Herbal honeys are an excellent and tasty way to experience the healing properties of herbs. Herbal honeys, or syrups, are especially nice to use when you have a cough and also make a nice sweetener for herb teas. You can take herbal honeys by the spoonful, too, which is especially good for coughs. Honey itself has healing properties and infusing herbs in honey enhances the health benefits of honey. It has also been shown that honey can help soothe coughs in young children and even the American Academy of Pediatrics recommends giving honey to children to soothe coughs. Honey should not be given to children under 12 months. Glycerin tinctures are an appropriate alternative. Here is one recipe for cinnamon ginger honey:

2 Tablespoons dried, crushed Elecampagne Root
3 Tablespoons dried, chopped Cinnamon Bark
2-3 Tablespoons fresh sliced ginger root
1 cup unpasteurized honey

Add all the ingredients into a pot and place the pot  on the stove. On minimum heat, gently warm the herbs and honey together. You do not want to boil this, only gently warm it. Warm the pot carefully on minimum for about 10-15 minutes, turning the heat off before the mixture boils. Leave it covered on the stove – heat off- for a while. An hour or so should do. This gives time for the medicinal properties of the herbs to infuse into the honey. Then, gently heat the mixture again, being careful not to boil it. When it is warm, strain out the herbs. The second heating makes the mixture easier to strain. Pour the honey into a jar and store in the fridge or cool cupboard. This honey should keep for 3-4 months or longer. One teaspoon or so of this honey is excellent added to the Goldenrod – Elecampagne (and other) tea.


Slicing ginger, elecampagne in the pot

Slicing ginger, elecampagne in the pot


Providing your body warm nourishing foods helps warm you as well as nourishes your body to fight off the illness; fighting an illness requires your body’s energy and so you will need to replenish with good food and lots to drink. Staying hydrated is essential as fever can dehydrate you. Here again, warming herbs and spices can help. Think homemade chicken soup with onions, garlic and black pepper. Onions and garlic have gained an excellent reputation for fighting off colds and flu. Many sources on the internet attribute garlic’s many proven health benefits to a compound called “allicin” which forms when garlic (or onions) are crushed or chopped. However, there is stronger indication that the health benefits of garlic (which include immune system support to fight colds and flu) stem from a complex array of water soluble compounds extracted over time in water based solutions. For those who want more complex, clinical information click here and here and here.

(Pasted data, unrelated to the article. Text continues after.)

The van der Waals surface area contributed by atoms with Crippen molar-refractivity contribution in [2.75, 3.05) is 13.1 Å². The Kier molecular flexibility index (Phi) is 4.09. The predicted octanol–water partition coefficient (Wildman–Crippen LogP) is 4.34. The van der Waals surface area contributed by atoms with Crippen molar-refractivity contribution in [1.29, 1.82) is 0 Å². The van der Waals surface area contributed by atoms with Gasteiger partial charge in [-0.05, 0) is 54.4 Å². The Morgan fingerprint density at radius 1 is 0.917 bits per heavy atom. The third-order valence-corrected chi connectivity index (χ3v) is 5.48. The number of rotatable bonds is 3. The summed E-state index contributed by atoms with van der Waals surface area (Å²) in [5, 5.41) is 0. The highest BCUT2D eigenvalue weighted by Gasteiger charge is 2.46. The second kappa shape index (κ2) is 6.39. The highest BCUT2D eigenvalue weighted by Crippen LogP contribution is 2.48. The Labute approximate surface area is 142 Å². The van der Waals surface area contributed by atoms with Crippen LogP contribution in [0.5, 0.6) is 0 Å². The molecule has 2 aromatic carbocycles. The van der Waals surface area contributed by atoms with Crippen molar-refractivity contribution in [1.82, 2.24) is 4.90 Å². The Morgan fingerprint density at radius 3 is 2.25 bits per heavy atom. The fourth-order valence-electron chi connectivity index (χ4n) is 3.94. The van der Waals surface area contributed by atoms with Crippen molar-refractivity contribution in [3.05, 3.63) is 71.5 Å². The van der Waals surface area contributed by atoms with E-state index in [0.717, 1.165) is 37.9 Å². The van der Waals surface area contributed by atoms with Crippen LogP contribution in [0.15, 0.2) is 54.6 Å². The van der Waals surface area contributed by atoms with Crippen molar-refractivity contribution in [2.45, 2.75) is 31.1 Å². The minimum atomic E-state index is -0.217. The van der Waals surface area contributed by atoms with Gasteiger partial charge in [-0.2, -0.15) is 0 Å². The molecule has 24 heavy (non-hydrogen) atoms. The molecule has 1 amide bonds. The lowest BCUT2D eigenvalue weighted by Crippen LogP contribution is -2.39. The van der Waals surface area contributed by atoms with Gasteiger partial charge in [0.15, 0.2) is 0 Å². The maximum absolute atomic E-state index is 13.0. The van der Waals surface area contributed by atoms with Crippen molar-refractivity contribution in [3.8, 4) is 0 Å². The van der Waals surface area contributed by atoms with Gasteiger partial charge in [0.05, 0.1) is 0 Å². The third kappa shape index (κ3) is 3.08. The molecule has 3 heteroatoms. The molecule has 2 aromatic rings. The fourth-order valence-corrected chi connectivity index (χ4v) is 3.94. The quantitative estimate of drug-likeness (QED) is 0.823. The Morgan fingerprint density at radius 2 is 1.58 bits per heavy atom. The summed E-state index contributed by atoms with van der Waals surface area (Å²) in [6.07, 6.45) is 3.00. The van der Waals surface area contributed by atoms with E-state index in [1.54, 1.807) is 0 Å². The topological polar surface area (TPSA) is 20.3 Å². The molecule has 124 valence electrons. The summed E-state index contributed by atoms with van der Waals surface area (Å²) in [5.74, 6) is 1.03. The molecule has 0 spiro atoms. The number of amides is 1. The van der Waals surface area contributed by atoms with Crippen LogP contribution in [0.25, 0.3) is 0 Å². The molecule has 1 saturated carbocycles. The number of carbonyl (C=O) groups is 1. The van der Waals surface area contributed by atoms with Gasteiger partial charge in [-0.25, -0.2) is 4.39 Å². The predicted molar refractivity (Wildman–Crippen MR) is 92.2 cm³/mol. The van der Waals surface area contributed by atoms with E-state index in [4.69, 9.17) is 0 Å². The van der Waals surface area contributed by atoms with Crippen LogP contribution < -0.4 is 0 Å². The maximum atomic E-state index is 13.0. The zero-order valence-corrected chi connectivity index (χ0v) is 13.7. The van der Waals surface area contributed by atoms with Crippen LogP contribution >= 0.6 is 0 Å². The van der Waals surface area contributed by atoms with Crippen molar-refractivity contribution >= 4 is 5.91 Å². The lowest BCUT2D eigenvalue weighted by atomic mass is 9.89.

In general, although many single chemical compounds in foods we eat are beleived to have various health effects, the best way to take advantage of these health promoting compounds is to eat the whole food: “The results of numerous epidemiological studies and recent clinical trials provide consistent evidence that diets rich in fruits and vegetables can reduce the risk of chronic disease. On the other hand, evidence that very high doses of individual micronutrients or phytochemicals found in fruits and vegetables can do the same is inconsistent and relatively weak”

Linus Pauling Institute

When fever leaves you uncomfortably hot, when you no longer feel chilled, your pulse is strong and fast and you may be flushed, you can relieve some of the discomfort with herb teas which relax the system, open the pores and ease the blood flow. These will help you “sweat it out”. Our previous post includes some good tea recipes for this stage.

These posts contain some ideas and recipes for colds and flu, but certainly doesn’t cover everything! What are your favorite remedies? Where did you learn them? Did your grandma/mom/auntie/uncle have a favourite cold cure? And what “comfort food” is your favorite when your sick (whether its “good for you” or not!)?

This post is for informational purposes only and is not meant to diagnose, treat or cure any disease or illness. If your condition does not improve or worsens, please seek the advice of a Traditional Healer, qualified Herbalist or Medical Professional.